I learned of this book on Twitter. The title went so well with my goal of reading seasonally that I found an e-book version on from my library and started to read it right away. An additional interest was that it is set in Greece. Not being fascinated by mythology, I haven’t read much set in or about Greece unless you count biographies of the late Danish-Greek Prince Philip. Add to this the fact that a few of my favorite book bloggers have/are reading it this summer and you can see why I wanted in on the story.
“That summer we bought big straw hat. Maria’s had cherries around the rim, Infanta’s had forget-me-nots, and mine had poppies as red as fire” (p. 6).
Set in pre-World War II Greece, the story centers on three sisters, Maria, Infanta, and Katarina–the daughters of a divorced couple who live in the country. It is that time in life when boys go from being a girl’s friend to being her future. Each of the girls has her own personality, her own dreams, and desires.
From the awakening of sexual desire through to motherhood the girls travel at their own pace, plotting their course to womanhood with guidance, wanted and unwanted, from their mother, a maiden aunt, their grandfather and friends.
“The scent of dung and milk, thyme and billy goat met her. It rose and mixed in with the heat until it became something you could actually touch” (p. 52).
So much of the writing is so beautiful, it is hard to remember that this is a translation. As I read the descriptions of the landscape, the scents, the way of life, I felt I was there.
“[Some] were saying dissatisfied women live in their own imaginary world, that is, they’re deluded….Dissatisfied women are simply unsuccessful women” (p. 105).
Ouch, I thought. A discordant note.
I loved the way the secrets unfolded gradually and in a manner consistent with real life. I liked too that these were real girls–they went off in huffs, they flounced out, they fell in love, they daydreamed, they escaped the control of their mother whenever possible. All perfectly normal. I loved that. And then one would remark, “I like life a lot” (p.198) and another would stare out a window “as if to ask the night why life was so strange” (p. 108).
On the surface this is a lovely story, but underneath, in the thoughts of the boys, one can see just how radically different the thinking was back then. While men may still think like this in the deepest recesses of their minds, most do not verbalize, let alone, act on such thoughts.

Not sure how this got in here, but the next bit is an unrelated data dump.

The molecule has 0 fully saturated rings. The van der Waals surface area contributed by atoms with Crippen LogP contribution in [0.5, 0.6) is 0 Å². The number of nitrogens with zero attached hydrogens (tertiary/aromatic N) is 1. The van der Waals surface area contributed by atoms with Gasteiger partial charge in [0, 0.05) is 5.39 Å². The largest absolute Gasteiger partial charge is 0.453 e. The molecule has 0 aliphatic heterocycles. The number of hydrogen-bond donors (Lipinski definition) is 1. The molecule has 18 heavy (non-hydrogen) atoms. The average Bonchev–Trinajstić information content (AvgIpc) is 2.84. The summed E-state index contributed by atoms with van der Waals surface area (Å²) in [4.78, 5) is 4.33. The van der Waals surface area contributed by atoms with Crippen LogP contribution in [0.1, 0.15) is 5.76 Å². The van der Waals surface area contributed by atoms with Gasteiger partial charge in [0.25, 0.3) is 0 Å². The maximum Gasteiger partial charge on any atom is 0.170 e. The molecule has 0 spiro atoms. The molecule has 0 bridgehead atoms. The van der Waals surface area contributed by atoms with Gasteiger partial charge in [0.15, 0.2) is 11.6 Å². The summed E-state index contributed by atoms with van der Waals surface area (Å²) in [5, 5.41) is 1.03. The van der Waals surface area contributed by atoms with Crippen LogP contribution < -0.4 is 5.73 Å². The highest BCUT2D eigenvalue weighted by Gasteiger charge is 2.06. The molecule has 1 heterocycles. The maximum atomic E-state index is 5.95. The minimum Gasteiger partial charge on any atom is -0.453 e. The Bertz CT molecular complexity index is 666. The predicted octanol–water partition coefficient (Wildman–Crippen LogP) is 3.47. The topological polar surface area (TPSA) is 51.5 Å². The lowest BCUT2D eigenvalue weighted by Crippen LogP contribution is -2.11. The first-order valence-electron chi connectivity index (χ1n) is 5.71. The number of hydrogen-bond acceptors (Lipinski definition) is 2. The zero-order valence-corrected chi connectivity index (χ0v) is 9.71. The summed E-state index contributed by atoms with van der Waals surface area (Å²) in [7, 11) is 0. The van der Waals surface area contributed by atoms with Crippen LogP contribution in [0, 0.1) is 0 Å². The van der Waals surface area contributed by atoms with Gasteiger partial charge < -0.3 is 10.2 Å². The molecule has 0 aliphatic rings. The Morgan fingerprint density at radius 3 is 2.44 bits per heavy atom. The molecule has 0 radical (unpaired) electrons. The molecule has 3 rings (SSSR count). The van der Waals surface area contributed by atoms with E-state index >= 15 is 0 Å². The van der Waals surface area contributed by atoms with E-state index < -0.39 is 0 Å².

“The more she restrained herself, the more angry he grew. He wanted to beat her. If only he dared….” (p. 127).
Every woman’s life is a search for a master. Ah, the thirst for submission, the thirst for submission….” (p. 127).
“And that head of hers that she carried so high…He must break her, make her lower it….”
These sentiments, it is true, are surrounded with the man’s love for the girl, with his expression of desire, and of how he would enjoy her, but it is very unsettling to read such statements today.
“You should see…on really hot days, when you lie out on the ledge of the cistern and close your eyes, and then open them a little later, how a thousand little suns leap up and down before your eyes and all around water is reflected o the trunks of the pines, trembling and golden, like little waves, and everything glows, everything, and it makes you want to laugh” (p. 226).
In spite of the beauty of the language, I just did not connect with this book they way I thought I would. There were times when I grew bored and restless and put it down. Yes, it could be the every-present COVID reading-ennui, but I think this time it was the book. My rating means it is a perfectly good book, well worth reading–especially for the excellence of the translation. I’m certainly glad I kept at it–it was worth it to see Greece at that time and to see how alike girls are regardless of their era of history.
Three Summers by Margarita Liberaki, translated by Karen Van Dyck